Meeting the demand for effective risk
management required under Europe’s Solvency II regulatory regime
represents a major task for insurers, many burdened by inadequate
systems. Fortunately, technology can solve many of the challenges
insurers face, explains SAS senior executive Bart Patrick.
Approval of the Solvency II Framework
Directive by the European Parliament on 22 April marked a major
step in a process of radical reform of the European Union’s
insurance regulatory regime which began some five years ago and is
due for implementation in October 2012.
At its core, Solvency II is risk-based and
places significant demands on insurers to satisfy regulators of
their capital adequacy and risk management capabilities.
Often termed an economic capital approach, the
concept requires an insurer to hold sufficient capital within the
context of its liability and risk profile as opposed to the current
one-size-fits-all regulatory capital approach.
The definition under Solvency II used to
determine an insurer’s economic or, as it is termed, solvency
capital requirement is the amount the insurer needs to absorb all
losses within a one-year time horizon with 99.5 percent
“Solvency II is all about making sure an
insurer has enough capital,” said Bart Patrick, head of insurance
at the UK division of US software vendor SAS. “Regulators will look
long and hard at the risk management and modelling processes. If
they are not satisfied, regulators will demand the insurer holds
For insurers that have an optimum risk
management process the reward will be a lowering of their solvency
margins by up to 35 percent, notes consultancy Chartis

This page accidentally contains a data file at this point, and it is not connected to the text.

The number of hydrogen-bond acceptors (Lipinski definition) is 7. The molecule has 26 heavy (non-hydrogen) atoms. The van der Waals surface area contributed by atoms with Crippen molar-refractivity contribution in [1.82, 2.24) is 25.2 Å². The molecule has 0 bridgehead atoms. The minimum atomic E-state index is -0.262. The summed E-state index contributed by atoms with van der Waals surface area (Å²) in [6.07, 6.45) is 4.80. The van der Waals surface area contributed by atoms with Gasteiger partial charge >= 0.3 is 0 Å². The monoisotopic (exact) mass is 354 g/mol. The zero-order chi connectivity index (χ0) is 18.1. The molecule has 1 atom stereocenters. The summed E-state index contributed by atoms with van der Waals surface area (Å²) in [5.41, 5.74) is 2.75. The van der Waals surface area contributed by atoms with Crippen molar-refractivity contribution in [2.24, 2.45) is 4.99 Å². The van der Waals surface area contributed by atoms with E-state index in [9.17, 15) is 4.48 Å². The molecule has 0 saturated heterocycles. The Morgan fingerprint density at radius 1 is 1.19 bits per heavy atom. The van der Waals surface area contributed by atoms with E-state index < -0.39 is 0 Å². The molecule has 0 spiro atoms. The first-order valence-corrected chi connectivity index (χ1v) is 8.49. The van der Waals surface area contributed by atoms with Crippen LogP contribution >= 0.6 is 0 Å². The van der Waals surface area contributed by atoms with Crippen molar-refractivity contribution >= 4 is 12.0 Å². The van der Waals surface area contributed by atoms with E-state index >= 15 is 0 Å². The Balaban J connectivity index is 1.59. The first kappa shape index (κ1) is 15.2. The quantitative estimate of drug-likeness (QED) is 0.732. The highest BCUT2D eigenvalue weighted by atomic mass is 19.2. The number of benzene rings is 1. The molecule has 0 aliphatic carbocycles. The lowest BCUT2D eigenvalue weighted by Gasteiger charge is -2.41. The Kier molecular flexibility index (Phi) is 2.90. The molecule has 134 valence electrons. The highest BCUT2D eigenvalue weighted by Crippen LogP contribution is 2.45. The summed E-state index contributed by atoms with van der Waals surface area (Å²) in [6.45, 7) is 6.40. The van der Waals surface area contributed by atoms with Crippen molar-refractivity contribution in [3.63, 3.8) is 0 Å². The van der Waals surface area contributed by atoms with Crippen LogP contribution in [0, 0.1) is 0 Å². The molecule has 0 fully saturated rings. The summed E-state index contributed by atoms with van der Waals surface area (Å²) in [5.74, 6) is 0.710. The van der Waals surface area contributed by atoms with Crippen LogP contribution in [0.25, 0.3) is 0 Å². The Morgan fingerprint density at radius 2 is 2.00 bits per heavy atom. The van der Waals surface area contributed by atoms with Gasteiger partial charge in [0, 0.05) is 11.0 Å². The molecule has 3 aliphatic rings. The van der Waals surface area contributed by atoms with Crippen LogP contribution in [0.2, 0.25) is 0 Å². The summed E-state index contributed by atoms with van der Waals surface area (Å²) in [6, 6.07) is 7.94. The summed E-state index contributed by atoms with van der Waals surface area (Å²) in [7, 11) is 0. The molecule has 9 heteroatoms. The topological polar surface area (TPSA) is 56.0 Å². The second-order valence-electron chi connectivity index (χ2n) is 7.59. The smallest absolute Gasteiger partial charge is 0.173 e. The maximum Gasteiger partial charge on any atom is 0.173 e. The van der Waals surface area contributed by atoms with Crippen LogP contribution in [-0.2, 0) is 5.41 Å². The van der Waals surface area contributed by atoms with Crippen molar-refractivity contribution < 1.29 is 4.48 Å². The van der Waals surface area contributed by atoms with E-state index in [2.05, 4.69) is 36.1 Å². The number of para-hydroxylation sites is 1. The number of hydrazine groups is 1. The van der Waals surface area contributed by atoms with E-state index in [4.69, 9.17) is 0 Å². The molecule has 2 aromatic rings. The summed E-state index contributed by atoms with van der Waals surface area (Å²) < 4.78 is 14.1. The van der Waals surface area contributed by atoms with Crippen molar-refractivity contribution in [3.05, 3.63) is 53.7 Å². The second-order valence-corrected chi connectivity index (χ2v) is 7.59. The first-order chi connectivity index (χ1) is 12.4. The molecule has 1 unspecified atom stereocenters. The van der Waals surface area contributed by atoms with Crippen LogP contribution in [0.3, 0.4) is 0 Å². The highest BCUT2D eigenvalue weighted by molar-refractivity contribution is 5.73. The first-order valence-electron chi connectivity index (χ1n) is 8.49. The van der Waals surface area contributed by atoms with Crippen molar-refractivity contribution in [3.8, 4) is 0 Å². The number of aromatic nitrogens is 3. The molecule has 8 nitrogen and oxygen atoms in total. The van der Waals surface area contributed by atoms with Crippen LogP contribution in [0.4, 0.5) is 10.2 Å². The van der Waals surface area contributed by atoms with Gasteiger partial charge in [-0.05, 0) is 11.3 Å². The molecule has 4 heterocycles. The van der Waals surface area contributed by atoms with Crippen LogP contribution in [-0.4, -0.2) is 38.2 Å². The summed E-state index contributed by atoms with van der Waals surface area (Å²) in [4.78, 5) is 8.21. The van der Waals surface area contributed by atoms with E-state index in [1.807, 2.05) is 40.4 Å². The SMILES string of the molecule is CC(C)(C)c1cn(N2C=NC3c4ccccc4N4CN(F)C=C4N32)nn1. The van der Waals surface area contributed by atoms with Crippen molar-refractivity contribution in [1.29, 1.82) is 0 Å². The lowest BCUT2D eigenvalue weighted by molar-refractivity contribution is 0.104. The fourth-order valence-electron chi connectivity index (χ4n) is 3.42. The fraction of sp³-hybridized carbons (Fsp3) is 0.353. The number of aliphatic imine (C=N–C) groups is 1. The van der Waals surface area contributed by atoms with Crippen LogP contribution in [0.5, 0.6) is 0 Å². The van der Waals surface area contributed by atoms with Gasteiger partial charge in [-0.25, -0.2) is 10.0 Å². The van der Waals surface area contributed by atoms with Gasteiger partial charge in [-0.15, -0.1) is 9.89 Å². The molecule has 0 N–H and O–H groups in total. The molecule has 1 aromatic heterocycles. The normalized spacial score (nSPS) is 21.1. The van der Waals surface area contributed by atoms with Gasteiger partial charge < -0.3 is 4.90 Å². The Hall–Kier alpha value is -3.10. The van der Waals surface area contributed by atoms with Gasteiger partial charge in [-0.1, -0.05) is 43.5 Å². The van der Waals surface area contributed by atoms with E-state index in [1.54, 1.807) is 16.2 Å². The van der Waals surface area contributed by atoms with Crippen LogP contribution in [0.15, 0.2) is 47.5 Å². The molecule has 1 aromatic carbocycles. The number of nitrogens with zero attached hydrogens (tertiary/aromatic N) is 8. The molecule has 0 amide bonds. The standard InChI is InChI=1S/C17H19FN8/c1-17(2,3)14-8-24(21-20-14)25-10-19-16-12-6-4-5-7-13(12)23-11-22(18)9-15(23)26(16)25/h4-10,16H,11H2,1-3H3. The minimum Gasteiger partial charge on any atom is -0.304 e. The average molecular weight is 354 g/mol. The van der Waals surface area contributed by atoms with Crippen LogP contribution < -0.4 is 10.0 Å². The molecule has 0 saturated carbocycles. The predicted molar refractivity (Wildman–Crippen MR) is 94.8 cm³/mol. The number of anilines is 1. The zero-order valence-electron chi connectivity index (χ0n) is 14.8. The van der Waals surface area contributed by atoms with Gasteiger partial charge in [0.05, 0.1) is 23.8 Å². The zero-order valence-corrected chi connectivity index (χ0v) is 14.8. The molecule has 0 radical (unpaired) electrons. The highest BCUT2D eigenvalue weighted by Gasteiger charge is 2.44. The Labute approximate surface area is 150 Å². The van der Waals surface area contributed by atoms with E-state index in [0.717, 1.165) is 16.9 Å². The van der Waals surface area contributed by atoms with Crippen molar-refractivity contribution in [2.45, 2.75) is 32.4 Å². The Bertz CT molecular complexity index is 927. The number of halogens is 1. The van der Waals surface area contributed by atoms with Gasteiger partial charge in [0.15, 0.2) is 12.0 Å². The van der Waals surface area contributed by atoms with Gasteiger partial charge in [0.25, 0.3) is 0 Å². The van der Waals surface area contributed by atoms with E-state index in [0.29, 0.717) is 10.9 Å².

While this is broadly understood by insurers,
complying with Solvency II is perhaps another matter.
“A lot of insurers claim they are ready,” said
Patrick, “but are they really ready?”
A major challenge for insurers implementing
Solvency II is quantifying risk across disparate corporate
structures, a situation likened to silos each representing a
specific form of risk such as liability risk, credit risk or
Unfortunately, said Patrick, when new
regulations loom on the horizon, many companies go into a denial
phase because they invariably have all manner of systems already in
place to monitor capital requirements.
Then, he continued, comes a compliance phase
when the new challenge sinks in. This often means shoring up
existing systems to provide a series of silo-style, tactical
solutions to make them compliant. But, warned Patrick, an approach
that retains the silo risk management approach will be found
wanting by regulators.
He added many banks when implementing a Basel
II bank regulatory regime solution “did it on the cheap” by
retaining a silo approach.
“They now have to redo the solution,” said
Patrick explained that
implementation of an effective Solvency II risk modelling solution
requires departure from the silo approach and consolidation of
company-wide data in all its forms on a single platform.
His view was echoed by Nicolas Michellod, a
senior analyst in consultancy Celent’s insurance practice.
“Solvency II and the recent financial crisis
have highlighted the need for insurance companies to implement risk